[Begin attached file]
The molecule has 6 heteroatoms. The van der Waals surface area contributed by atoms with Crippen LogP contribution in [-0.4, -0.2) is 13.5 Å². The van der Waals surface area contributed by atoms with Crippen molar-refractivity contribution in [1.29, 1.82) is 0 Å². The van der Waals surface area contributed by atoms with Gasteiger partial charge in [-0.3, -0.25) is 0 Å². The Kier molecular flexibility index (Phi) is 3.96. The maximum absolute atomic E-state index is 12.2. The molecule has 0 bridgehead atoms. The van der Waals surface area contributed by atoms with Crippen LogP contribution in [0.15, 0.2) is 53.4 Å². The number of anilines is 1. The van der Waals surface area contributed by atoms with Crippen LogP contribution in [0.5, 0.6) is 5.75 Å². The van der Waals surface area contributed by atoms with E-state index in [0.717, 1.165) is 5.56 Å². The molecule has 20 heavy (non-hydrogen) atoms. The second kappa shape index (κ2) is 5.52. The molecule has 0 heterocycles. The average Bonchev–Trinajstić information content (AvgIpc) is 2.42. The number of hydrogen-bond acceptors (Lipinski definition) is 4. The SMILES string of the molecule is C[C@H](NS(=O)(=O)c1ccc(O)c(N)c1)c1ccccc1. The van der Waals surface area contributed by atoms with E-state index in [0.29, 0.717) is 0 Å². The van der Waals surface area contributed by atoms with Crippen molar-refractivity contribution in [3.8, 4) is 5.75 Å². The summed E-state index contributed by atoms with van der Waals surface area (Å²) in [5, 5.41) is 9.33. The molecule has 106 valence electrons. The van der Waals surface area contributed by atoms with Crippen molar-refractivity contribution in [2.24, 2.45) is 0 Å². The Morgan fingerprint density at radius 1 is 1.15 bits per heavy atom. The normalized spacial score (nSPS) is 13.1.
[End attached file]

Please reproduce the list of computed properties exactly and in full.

The molecule has 6 heteroatoms. The van der Waals surface area contributed by atoms with Crippen LogP contribution in [-0.4, -0.2) is 13.5 Å². The van der Waals surface area contributed by atoms with Crippen molar-refractivity contribution in [1.29, 1.82) is 0 Å². The van der Waals surface area contributed by atoms with Gasteiger partial charge in [-0.3, -0.25) is 0 Å². The Kier molecular flexibility index (Phi) is 3.96. The maximum absolute atomic E-state index is 12.2. The molecule has 0 bridgehead atoms. The van der Waals surface area contributed by atoms with Crippen LogP contribution in [0.15, 0.2) is 53.4 Å². The number of anilines is 1. The van der Waals surface area contributed by atoms with Crippen LogP contribution in [0.5, 0.6) is 5.75 Å². The van der Waals surface area contributed by atoms with E-state index in [0.717, 1.165) is 5.56 Å². The molecule has 20 heavy (non-hydrogen) atoms. The second kappa shape index (κ2) is 5.52. The molecule has 0 heterocycles. The average Bonchev–Trinajstić information content (AvgIpc) is 2.42. The number of hydrogen-bond acceptors (Lipinski definition) is 4. The SMILES string of the molecule is C[C@H](NS(=O)(=O)c1ccc(O)c(N)c1)c1ccccc1. The van der Waals surface area contributed by atoms with E-state index in [0.29, 0.717) is 0 Å². The van der Waals surface area contributed by atoms with Crippen molar-refractivity contribution in [3.8, 4) is 5.75 Å². The summed E-state index contributed by atoms with van der Waals surface area (Å²) in [5, 5.41) is 9.33. The molecule has 106 valence electrons. The van der Waals surface area contributed by atoms with Crippen molar-refractivity contribution in [2.24, 2.45) is 0 Å². The Morgan fingerprint density at radius 1 is 1.15 bits per heavy atom. The normalized spacial score (nSPS) is 13.1.